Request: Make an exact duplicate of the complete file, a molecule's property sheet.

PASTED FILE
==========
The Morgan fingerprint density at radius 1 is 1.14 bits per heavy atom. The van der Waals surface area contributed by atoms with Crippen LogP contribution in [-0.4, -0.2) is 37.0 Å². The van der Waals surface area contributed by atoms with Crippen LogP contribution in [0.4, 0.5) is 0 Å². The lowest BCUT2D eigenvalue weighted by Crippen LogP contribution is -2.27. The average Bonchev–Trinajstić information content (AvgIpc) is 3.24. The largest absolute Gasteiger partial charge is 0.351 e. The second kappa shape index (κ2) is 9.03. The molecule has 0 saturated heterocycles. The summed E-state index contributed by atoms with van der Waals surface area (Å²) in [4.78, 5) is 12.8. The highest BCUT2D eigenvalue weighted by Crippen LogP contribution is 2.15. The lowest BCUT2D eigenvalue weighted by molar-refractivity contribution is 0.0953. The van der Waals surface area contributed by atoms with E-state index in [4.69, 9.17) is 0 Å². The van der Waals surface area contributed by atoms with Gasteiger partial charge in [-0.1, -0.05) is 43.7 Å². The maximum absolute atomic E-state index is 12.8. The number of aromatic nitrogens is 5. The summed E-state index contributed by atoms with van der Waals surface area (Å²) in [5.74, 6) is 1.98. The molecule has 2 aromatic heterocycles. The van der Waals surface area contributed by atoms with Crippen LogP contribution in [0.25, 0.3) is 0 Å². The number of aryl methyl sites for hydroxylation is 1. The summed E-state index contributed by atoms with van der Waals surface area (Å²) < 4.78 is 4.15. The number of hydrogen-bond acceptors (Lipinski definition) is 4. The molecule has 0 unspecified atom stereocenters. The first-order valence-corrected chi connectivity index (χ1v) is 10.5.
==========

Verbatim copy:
The Morgan fingerprint density at radius 1 is 1.14 bits per heavy atom. The van der Waals surface area contributed by atoms with Crippen LogP contribution in [-0.4, -0.2) is 37.0 Å². The van der Waals surface area contributed by atoms with Crippen LogP contribution in [0.4, 0.5) is 0 Å². The lowest BCUT2D eigenvalue weighted by Crippen LogP contribution is -2.27. The average Bonchev–Trinajstić information content (AvgIpc) is 3.24. The largest absolute Gasteiger partial charge is 0.351 e. The second kappa shape index (κ2) is 9.03. The molecule has 0 saturated heterocycles. The summed E-state index contributed by atoms with van der Waals surface area (Å²) in [4.78, 5) is 12.8. The highest BCUT2D eigenvalue weighted by Crippen LogP contribution is 2.15. The lowest BCUT2D eigenvalue weighted by molar-refractivity contribution is 0.0953. The van der Waals surface area contributed by atoms with E-state index in [4.69, 9.17) is 0 Å². The van der Waals surface area contributed by atoms with Gasteiger partial charge in [-0.1, -0.05) is 43.7 Å². The maximum absolute atomic E-state index is 12.8. The number of aromatic nitrogens is 5. The summed E-state index contributed by atoms with van der Waals surface area (Å²) in [5.74, 6) is 1.98. The molecule has 2 aromatic heterocycles. The van der Waals surface area contributed by atoms with Crippen LogP contribution in [0.25, 0.3) is 0 Å². The number of aryl methyl sites for hydroxylation is 1. The summed E-state index contributed by atoms with van der Waals surface area (Å²) < 4.78 is 4.15. The number of hydrogen-bond acceptors (Lipinski definition) is 4. The molecule has 0 unspecified atom stereocenters. The first-order valence-corrected chi connectivity index (χ1v) is 10.5.